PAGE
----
Wednesday, April 09, 2008

I Can't Go Home Again

My mom is on the phone. "I drove by the old house," she says. "You better go by there because it looks like they are going to move it off that land and build something else there. If you want to see it before it's gone, I would go soon."

I hang up the phone and try to process what she has just said. The home I grew up in? Gone? That very night I persuade my husband to drive with me over to the house, just to see. As we pull into the driveway in the failing light, there is a large piece of construction equipment blocking our way. We can only pull in so far. Our tires crunch over the gravel and stop. My husband cuts the engine and sits quietly, allowing me to look at the shell of the house that once was but is, clearly, no longer.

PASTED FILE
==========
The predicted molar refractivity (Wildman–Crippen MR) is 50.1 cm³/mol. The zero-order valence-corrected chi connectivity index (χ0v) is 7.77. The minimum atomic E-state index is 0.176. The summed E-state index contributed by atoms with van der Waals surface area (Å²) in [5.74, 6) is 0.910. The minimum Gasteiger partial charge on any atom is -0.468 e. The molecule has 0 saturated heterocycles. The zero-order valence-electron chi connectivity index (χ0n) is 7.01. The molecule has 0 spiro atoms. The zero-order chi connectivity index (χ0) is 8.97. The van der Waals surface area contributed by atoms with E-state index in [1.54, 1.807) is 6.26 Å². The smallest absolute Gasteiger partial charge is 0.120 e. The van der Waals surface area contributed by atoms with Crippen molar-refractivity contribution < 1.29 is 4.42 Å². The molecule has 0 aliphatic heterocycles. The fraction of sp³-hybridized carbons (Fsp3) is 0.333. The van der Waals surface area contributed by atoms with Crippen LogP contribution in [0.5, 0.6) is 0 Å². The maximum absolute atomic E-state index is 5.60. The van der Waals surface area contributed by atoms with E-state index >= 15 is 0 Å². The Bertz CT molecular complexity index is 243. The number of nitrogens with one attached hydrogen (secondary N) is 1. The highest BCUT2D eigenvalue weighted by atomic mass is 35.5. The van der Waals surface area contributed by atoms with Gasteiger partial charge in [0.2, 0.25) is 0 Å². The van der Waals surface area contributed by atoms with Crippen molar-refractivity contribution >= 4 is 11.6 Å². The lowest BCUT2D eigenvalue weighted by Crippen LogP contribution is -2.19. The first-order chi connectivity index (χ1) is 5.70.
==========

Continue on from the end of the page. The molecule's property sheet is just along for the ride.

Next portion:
I try to take it in. The house is now sitting up on blocks and the red bricks have been removed. The carport has been peeled away and so has the front porch. It is a grotesque skeleton stripped of its flesh. I remember sweeping that porch for one of my chores. I played Little House on the Prairie and sang like Ma while I worked, pretending the broom was fashioned by my own hand from branches and pine needles. Every spring I would set bare feet on the gravel drive for the first time and wince with pain as the sharp rocks stung my tender feet, encased in shoes all winter and now-- finally-- free. My mom would say, "You just need to let your feet toughen up." And I would painstakingly make my way down the long gravel drive as many times as it took. By the end of summer, I was running shoeless without hesitation. A country girl, my father would proudly say.